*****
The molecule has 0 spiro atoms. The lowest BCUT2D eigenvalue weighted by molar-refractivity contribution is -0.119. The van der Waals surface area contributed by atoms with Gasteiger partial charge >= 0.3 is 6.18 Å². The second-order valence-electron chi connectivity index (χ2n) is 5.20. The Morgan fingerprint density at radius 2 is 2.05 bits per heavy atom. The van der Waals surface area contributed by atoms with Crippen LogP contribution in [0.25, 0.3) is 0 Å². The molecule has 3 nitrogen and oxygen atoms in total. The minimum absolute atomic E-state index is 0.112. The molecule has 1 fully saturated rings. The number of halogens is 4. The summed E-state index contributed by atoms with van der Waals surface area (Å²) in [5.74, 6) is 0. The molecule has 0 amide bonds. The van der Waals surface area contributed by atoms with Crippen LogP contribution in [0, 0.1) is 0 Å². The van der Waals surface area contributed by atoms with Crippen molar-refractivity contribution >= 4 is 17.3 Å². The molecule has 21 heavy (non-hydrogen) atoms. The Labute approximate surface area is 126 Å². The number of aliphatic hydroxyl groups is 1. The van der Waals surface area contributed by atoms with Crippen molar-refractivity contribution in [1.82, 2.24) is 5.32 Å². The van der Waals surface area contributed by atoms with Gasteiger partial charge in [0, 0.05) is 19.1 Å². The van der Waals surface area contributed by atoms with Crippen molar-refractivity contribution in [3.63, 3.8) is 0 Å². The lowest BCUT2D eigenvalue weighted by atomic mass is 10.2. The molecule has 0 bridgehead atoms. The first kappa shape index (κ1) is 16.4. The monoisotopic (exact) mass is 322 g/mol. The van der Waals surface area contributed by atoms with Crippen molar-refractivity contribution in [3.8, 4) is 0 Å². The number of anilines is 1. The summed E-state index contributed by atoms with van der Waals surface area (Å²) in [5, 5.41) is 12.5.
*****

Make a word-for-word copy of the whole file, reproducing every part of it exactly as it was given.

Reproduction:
The molecule has 0 spiro atoms. The lowest BCUT2D eigenvalue weighted by molar-refractivity contribution is -0.119. The van der Waals surface area contributed by atoms with Gasteiger partial charge >= 0.3 is 6.18 Å². The second-order valence-electron chi connectivity index (χ2n) is 5.20. The Morgan fingerprint density at radius 2 is 2.05 bits per heavy atom. The van der Waals surface area contributed by atoms with Crippen LogP contribution in [0.25, 0.3) is 0 Å². The molecule has 3 nitrogen and oxygen atoms in total. The minimum absolute atomic E-state index is 0.112. The molecule has 1 fully saturated rings. The number of halogens is 4. The summed E-state index contributed by atoms with van der Waals surface area (Å²) in [5.74, 6) is 0. The molecule has 0 amide bonds. The van der Waals surface area contributed by atoms with Crippen LogP contribution in [0, 0.1) is 0 Å². The van der Waals surface area contributed by atoms with Crippen molar-refractivity contribution >= 4 is 17.3 Å². The molecule has 21 heavy (non-hydrogen) atoms. The Labute approximate surface area is 126 Å². The number of aliphatic hydroxyl groups is 1. The van der Waals surface area contributed by atoms with Crippen molar-refractivity contribution in [1.82, 2.24) is 5.32 Å². The van der Waals surface area contributed by atoms with Gasteiger partial charge in [0, 0.05) is 19.1 Å². The van der Waals surface area contributed by atoms with Crippen molar-refractivity contribution in [3.63, 3.8) is 0 Å². The lowest BCUT2D eigenvalue weighted by atomic mass is 10.2. The molecule has 0 bridgehead atoms. The first kappa shape index (κ1) is 16.4. The monoisotopic (exact) mass is 322 g/mol. The van der Waals surface area contributed by atoms with Crippen molar-refractivity contribution in [3.8, 4) is 0 Å². The number of anilines is 1. The summed E-state index contributed by atoms with van der Waals surface area (Å²) in [5, 5.41) is 12.5.